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Lesson 4 Modeling operations
Objective Define the notation for specifying operations.

Notation for Modeling Operations

Objects have behaviors, things they can do and things that can be done to them and these behaviors are modeled as operations. The UML distinguishes between operation and method, whereas many people use them interchangeably.

Operation and method

In the UML, an operation is the declaration of the signature. A method is the implementation of an operation and must conform to the signature of the operation that it implements. Following this logic, completely abstract operations have no method.
When we cover the dynamic and functional models, you will see more extensive tools for specifying methods.

Operation requirements

Operations require a name, arguments, and a return. Arguments, or input parameters, are simply attributes, so they are specified using the attribute notation (name, data type, constraints, and default). The arguments do not require constraints when they refer to a previously defined attribute because the constraint should already be defined in the attribute specification. Add a constraint to an argument only if the constraint is unique to the operation and not to the attribute.
The return is an attribute data type. You can specify the visibility of the operation: private (-) for internal operations of the class, public (+) for operations visible to other classes, and protected (#) to limit visibility to within the inheritance hierarchy.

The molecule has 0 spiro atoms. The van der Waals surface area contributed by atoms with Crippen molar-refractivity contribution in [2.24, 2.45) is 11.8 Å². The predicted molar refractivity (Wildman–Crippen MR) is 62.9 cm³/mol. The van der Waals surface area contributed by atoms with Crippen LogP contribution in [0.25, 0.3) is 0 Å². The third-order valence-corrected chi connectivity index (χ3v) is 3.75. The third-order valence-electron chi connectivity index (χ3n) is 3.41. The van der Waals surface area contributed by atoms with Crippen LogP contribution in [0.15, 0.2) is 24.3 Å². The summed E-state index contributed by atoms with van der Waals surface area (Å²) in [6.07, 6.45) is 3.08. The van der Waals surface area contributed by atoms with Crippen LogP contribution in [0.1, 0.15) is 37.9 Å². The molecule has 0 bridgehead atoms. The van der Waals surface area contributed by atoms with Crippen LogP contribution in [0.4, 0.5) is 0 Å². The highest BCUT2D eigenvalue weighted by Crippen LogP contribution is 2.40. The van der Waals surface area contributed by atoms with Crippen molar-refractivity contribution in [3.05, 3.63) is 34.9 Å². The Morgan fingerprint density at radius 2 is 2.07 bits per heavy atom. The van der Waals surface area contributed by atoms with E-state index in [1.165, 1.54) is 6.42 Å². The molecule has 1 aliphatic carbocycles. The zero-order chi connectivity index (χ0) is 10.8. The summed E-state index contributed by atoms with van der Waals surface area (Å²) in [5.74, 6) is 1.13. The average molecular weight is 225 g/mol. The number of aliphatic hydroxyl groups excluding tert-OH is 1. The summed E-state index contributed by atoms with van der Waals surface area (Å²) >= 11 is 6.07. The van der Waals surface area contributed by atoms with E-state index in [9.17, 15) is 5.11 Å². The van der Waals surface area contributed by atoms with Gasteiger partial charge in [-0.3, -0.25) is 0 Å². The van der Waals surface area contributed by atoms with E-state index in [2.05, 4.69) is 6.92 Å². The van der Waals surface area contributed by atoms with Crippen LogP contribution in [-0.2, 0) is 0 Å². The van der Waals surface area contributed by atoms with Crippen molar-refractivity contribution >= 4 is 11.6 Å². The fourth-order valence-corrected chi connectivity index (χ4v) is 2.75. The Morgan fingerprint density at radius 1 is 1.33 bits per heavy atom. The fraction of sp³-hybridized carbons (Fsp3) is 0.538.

Given these requirements, the following notation is used to define an operation:

Operation name: Required
  1. Operation name: Required
  2. Any number of arguments is allowed
  3. Return data type: Required for a return value, but return values themselves are optional
  4. Visibility: Required before code generation
  5. Class operation: Optional
  6. Argument name: Required for each argument, but arguments themselves are optional
  7. Argument data type: Required for each argument, but arguments themselves are optional
  8. Constraints: Optional

operation Name Arguments Return DataType

Operation definitions

Let's create an example operation to determine the total amount due on an order. The total is the sum of all line items less the volume discount. Each line item amount is the product of the unit price and discount. We need the answer back as a dollar amount.

1) Operational Elements 1 2) Operational Elements 2 3) Operational Elements 3 4) Operational Elements 4 5) Operational Elements 5
  1. Name the operation
  2. Identify the input arguments. All of the input information is on the Order object, so an instance of Order is the only argument. Name the argument, the data type, and use a colon to a separate the two.
  3. Define the return data type. The data must be returned as a dollar amount, simply a number with two decimal positions.
  4. Identify and describe any constraints. We know the rules for computing the total amount, but the notation does not provide a specification language for this computation.
  5. Set the visibility of the operation. We know the rules for computing the total amount, but the notation does not provide a specification language for this computation.We can use the all-purpose constraint notation() to hold the text describing the computation.

Total Order Amount Modeling Operations. In the next lesson, you will learn how to model classes using attributes and operations.

Modeling Operations - Quiz

Click the Quiz link below to take a short multiple-choice quiz on modeling operations.
Modeling Operations - Quiz